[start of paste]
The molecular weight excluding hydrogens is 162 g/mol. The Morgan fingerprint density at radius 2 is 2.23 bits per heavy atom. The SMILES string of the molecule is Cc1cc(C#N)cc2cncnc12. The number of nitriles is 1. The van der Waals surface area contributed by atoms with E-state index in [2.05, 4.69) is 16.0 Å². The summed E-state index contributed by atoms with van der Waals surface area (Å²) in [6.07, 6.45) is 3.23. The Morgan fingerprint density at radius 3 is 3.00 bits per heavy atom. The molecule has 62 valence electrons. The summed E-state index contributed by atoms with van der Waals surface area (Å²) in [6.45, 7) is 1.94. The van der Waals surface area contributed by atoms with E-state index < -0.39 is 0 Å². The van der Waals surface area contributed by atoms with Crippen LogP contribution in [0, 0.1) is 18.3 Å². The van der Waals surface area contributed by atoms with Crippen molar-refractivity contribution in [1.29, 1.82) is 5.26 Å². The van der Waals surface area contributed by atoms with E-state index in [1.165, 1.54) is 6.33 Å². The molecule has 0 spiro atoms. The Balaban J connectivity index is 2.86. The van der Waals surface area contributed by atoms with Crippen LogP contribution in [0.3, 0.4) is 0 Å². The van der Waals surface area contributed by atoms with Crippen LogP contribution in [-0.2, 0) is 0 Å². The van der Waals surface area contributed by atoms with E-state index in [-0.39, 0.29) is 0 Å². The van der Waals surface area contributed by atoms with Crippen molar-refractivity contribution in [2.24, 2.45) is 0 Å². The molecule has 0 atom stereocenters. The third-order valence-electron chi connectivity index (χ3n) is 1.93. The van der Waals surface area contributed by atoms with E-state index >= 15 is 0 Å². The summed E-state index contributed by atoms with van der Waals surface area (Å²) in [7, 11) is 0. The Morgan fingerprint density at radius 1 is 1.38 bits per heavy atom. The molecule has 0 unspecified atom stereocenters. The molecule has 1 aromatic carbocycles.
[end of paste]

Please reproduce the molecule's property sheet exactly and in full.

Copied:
The molecular weight excluding hydrogens is 162 g/mol. The Morgan fingerprint density at radius 2 is 2.23 bits per heavy atom. The SMILES string of the molecule is Cc1cc(C#N)cc2cncnc12. The number of nitriles is 1. The van der Waals surface area contributed by atoms with E-state index in [2.05, 4.69) is 16.0 Å². The summed E-state index contributed by atoms with van der Waals surface area (Å²) in [6.07, 6.45) is 3.23. The Morgan fingerprint density at radius 3 is 3.00 bits per heavy atom. The molecule has 62 valence electrons. The summed E-state index contributed by atoms with van der Waals surface area (Å²) in [6.45, 7) is 1.94. The van der Waals surface area contributed by atoms with E-state index < -0.39 is 0 Å². The van der Waals surface area contributed by atoms with Crippen LogP contribution in [0, 0.1) is 18.3 Å². The van der Waals surface area contributed by atoms with Crippen molar-refractivity contribution in [1.29, 1.82) is 5.26 Å². The van der Waals surface area contributed by atoms with E-state index in [1.165, 1.54) is 6.33 Å². The molecule has 0 spiro atoms. The Balaban J connectivity index is 2.86. The van der Waals surface area contributed by atoms with Crippen LogP contribution in [0.3, 0.4) is 0 Å². The van der Waals surface area contributed by atoms with Crippen LogP contribution in [-0.2, 0) is 0 Å². The van der Waals surface area contributed by atoms with E-state index in [-0.39, 0.29) is 0 Å². The van der Waals surface area contributed by atoms with Crippen molar-refractivity contribution in [2.24, 2.45) is 0 Å². The molecule has 0 atom stereocenters. The third-order valence-electron chi connectivity index (χ3n) is 1.93. The van der Waals surface area contributed by atoms with E-state index >= 15 is 0 Å². The summed E-state index contributed by atoms with van der Waals surface area (Å²) in [7, 11) is 0. The Morgan fingerprint density at radius 1 is 1.38 bits per heavy atom. The molecule has 0 unspecified atom stereocenters. The molecule has 1 aromatic carbocycles.